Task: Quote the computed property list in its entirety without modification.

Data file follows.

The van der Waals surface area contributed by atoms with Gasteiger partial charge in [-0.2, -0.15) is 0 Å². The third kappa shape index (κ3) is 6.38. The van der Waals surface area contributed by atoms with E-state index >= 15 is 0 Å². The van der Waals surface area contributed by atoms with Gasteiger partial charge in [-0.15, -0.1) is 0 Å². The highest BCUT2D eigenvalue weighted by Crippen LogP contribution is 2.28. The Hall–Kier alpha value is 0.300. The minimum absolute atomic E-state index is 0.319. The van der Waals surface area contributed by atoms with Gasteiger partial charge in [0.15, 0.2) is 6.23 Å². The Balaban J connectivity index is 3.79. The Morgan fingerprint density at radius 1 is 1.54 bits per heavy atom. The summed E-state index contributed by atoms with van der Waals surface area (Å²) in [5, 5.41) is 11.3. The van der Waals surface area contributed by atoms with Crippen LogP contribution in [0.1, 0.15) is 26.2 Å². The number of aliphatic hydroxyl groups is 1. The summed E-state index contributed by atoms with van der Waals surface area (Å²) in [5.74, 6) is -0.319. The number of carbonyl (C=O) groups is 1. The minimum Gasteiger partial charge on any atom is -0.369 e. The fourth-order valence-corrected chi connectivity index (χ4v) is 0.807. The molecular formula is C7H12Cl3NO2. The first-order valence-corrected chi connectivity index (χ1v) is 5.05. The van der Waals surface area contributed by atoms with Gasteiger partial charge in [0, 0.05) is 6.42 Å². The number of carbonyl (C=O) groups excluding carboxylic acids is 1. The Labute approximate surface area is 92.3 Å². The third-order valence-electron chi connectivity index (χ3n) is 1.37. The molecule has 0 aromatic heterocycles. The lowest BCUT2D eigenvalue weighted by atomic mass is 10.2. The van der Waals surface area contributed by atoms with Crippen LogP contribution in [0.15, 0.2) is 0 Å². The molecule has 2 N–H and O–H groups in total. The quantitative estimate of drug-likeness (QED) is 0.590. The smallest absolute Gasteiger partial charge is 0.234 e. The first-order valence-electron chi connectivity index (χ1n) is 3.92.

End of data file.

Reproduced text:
The van der Waals surface area contributed by atoms with Gasteiger partial charge in [-0.2, -0.15) is 0 Å². The third kappa shape index (κ3) is 6.38. The van der Waals surface area contributed by atoms with E-state index >= 15 is 0 Å². The van der Waals surface area contributed by atoms with Gasteiger partial charge in [-0.15, -0.1) is 0 Å². The highest BCUT2D eigenvalue weighted by Crippen LogP contribution is 2.28. The Hall–Kier alpha value is 0.300. The minimum absolute atomic E-state index is 0.319. The van der Waals surface area contributed by atoms with Gasteiger partial charge in [0.15, 0.2) is 6.23 Å². The Balaban J connectivity index is 3.79. The Morgan fingerprint density at radius 1 is 1.54 bits per heavy atom. The summed E-state index contributed by atoms with van der Waals surface area (Å²) in [5, 5.41) is 11.3. The van der Waals surface area contributed by atoms with Crippen LogP contribution in [0.1, 0.15) is 26.2 Å². The number of aliphatic hydroxyl groups is 1. The summed E-state index contributed by atoms with van der Waals surface area (Å²) in [5.74, 6) is -0.319. The number of carbonyl (C=O) groups is 1. The minimum Gasteiger partial charge on any atom is -0.369 e. The fourth-order valence-corrected chi connectivity index (χ4v) is 0.807. The molecular formula is C7H12Cl3NO2. The first-order valence-corrected chi connectivity index (χ1v) is 5.05. The van der Waals surface area contributed by atoms with Gasteiger partial charge in [0, 0.05) is 6.42 Å². The number of carbonyl (C=O) groups excluding carboxylic acids is 1. The Labute approximate surface area is 92.3 Å². The third-order valence-electron chi connectivity index (χ3n) is 1.37. The molecule has 0 aromatic heterocycles. The lowest BCUT2D eigenvalue weighted by atomic mass is 10.2. The van der Waals surface area contributed by atoms with Crippen LogP contribution in [0.15, 0.2) is 0 Å². The molecule has 2 N–H and O–H groups in total. The quantitative estimate of drug-likeness (QED) is 0.590. The smallest absolute Gasteiger partial charge is 0.234 e. The first-order valence-electron chi connectivity index (χ1n) is 3.92.